It can be easy for events such as this to descend purely in to 3 hours of stony-faced chin scratching. That’s why Catherine Laws and James Whittle’s Some Kind Of Duo is such a welcome addition to the evening. The performers create a driving percussive rhythm using objects placed forcefully on to their desks. Each one recites lyrics delivered in a monotone which places their voices firmly in the percussion section. Laws' vocal delivery wouldn’t sound out of place on a record by revolutionary punk outfit Crass. In the second of their two pieces, the duo synchronise words, shout over each other and slam their objects with increasing intensity like two siblings vying for their parents attention. 

The first half of the evening concludes with the group improvisation of Ish. The collective is completely acoustic aside from Quek’s laptop and small portable speaker. The group tentatively embark on an improvisation which evokes images of small creatures mischievously scurrying around the forest floor. Occasional moments of traditional harmony occur and sound all the more powerful because of their prolonged absence. The stabbing electronics drive through a tiny speaker, comparable to the sound of a battlefield heard over a faulty radio. The combination of the violin, guitar and accordion convinces this listener he is hearing a non existent banjo. 

The second half of the evening begins much more forcefully than the first. Hanslip/Reuben/Hession create a barrage of sound which is impossible to ignore. Detractors of free improvisation often speak of the lack of talent and technical skill involved in the music. Maybe they could be cured of these prejudices by watching veteran improviser Paul Hession. He manoeuvres around the kit with a restrained fury and technical capability that would have many drummers running to their practise rooms. One of the joys of the trio is that you can’t always tell who is making which sound. Reuben’s electronics cross in to the sound of Hanslip’s saxophone and vice-versa. At one point, the electronics omit a squeal so piercing that it causes the saxophonist to look suspiciously over to his fellow improviser.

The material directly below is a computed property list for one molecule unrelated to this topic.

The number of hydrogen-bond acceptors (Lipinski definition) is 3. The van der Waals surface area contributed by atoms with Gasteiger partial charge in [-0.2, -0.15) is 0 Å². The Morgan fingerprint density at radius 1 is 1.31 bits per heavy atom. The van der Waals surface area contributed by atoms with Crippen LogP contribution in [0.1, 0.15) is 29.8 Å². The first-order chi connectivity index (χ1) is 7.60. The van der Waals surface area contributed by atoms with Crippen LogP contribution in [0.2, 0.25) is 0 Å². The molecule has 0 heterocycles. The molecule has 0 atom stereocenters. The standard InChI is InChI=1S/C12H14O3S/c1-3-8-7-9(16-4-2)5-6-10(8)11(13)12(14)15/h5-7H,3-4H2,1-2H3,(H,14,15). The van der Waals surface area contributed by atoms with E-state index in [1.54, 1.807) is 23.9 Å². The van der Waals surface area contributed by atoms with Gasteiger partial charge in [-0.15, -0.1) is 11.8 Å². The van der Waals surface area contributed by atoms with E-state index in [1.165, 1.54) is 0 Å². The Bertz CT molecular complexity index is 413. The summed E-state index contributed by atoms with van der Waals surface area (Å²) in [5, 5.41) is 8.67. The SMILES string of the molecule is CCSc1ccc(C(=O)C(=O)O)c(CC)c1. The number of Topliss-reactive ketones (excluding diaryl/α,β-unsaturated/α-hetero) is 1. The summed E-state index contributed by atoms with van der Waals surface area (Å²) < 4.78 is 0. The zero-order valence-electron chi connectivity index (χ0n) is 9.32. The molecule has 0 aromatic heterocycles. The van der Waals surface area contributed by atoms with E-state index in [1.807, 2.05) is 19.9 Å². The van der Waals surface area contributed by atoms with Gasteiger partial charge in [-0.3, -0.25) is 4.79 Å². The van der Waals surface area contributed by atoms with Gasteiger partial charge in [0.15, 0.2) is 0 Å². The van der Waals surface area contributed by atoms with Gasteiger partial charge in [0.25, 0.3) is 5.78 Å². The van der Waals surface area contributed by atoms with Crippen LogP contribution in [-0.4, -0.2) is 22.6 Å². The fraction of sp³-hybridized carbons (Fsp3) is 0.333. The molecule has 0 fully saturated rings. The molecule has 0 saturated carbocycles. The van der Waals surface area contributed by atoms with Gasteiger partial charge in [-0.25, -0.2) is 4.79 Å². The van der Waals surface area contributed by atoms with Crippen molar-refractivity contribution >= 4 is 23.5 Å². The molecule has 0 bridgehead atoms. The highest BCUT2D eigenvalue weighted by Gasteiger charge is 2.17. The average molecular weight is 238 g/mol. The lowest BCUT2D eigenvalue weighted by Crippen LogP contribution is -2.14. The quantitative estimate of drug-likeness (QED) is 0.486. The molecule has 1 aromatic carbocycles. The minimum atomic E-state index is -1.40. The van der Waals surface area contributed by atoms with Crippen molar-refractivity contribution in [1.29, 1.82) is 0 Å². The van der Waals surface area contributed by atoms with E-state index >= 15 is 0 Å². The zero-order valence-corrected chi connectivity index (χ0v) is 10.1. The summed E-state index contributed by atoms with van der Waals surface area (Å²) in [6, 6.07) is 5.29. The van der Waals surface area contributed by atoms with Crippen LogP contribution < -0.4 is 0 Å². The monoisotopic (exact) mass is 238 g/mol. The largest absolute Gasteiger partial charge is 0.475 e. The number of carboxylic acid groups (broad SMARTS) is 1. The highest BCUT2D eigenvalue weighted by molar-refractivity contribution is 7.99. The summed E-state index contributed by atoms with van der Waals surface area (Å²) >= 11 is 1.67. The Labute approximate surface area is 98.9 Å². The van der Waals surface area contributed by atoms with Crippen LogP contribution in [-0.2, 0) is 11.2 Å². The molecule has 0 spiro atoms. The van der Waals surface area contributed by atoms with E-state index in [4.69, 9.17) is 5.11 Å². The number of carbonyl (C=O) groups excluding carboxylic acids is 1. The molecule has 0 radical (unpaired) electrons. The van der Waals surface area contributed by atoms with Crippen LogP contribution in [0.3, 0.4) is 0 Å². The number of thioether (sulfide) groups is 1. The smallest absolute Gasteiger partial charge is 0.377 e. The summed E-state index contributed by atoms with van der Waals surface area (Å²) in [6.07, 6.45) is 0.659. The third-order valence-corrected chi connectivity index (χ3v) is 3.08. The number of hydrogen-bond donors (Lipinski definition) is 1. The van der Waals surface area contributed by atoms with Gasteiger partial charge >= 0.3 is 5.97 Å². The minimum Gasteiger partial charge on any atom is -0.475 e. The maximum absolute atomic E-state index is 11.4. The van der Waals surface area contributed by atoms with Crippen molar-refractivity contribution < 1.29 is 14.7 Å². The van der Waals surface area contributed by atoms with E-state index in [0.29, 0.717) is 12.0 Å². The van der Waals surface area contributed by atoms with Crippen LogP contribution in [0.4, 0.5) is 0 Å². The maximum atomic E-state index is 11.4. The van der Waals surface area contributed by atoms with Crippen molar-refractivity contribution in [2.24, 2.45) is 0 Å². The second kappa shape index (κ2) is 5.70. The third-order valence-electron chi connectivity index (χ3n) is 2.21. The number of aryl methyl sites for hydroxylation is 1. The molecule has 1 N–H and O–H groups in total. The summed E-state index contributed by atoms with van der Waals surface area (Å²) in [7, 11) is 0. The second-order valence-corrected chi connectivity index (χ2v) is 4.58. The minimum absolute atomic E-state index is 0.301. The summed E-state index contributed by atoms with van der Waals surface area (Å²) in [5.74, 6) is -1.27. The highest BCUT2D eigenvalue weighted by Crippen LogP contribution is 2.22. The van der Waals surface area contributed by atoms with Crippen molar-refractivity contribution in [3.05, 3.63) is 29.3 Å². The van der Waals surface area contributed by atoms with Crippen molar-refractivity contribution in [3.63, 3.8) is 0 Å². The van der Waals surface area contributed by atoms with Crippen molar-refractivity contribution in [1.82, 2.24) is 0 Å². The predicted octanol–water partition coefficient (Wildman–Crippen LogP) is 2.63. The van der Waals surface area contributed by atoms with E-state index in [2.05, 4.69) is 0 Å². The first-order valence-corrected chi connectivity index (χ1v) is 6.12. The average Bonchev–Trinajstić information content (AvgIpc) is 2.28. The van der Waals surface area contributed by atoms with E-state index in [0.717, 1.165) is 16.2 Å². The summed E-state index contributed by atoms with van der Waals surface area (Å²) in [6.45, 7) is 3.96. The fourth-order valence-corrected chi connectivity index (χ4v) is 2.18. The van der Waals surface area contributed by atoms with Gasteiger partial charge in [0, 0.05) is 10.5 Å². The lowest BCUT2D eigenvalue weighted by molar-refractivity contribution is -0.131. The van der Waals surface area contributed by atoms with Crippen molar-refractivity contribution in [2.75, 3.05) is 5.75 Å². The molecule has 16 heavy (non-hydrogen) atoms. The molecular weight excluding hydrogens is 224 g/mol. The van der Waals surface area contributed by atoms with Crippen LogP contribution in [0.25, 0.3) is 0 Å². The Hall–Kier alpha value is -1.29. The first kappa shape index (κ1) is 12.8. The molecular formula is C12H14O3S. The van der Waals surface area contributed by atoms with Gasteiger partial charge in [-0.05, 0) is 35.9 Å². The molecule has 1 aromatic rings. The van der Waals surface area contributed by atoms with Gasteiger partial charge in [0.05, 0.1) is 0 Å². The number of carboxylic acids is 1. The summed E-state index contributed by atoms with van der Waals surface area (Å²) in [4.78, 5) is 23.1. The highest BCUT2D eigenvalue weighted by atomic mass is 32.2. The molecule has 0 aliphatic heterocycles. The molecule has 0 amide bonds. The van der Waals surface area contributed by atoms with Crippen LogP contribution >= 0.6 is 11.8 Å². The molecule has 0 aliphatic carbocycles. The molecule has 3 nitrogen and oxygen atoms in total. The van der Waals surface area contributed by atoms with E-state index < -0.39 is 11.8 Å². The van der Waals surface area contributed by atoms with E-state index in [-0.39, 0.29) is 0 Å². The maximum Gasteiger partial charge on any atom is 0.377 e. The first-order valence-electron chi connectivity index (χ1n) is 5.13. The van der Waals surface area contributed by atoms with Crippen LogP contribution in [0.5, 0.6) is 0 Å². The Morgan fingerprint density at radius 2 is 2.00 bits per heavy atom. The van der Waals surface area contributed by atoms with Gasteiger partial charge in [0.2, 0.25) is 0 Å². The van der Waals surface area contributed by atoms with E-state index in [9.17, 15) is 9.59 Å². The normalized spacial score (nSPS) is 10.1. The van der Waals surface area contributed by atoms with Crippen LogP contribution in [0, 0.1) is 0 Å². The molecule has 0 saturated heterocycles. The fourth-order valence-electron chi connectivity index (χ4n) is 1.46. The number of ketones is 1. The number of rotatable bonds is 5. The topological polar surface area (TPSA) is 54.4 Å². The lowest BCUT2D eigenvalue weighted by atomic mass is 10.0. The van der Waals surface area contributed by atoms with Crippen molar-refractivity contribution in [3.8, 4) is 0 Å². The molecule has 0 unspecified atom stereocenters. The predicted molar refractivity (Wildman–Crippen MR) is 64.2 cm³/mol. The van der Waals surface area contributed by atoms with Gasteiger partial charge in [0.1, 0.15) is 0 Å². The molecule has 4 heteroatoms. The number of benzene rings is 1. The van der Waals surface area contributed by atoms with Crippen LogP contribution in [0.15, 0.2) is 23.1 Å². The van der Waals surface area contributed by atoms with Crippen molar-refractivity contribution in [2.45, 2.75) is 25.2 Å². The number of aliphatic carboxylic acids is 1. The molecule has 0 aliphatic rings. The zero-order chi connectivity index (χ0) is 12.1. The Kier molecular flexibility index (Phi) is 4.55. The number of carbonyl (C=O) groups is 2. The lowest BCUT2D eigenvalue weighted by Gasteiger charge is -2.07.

Nathan Walker gives the audience a chance to reset their nerves as he recites vivid spoken word over a rumbling drone. He uses subtle movements to bring the hypnotic pitch down. Every small change draws the audience in further. As the drama increases, he enters in to a creeping dialogue with his own voice. One shouts, the other whispers. 

The evening is brought to a close with dancing imagery, poetry centred around love and Deliveroo workers, and a disturbing film about black mould. Sam Kaufman, Alex Rushfirth and Rosalie Counelis use themes of comedy, depression and love to send the audience away with plenty to consider. 

In a city where history and tradition play a dominant role in the cultural calendar, nights such as this are a welcome shot of adrenalin in the arm. Hopefully this will lead contemporary music making out of the exclusivity of the university and in to the community. 

John Marley.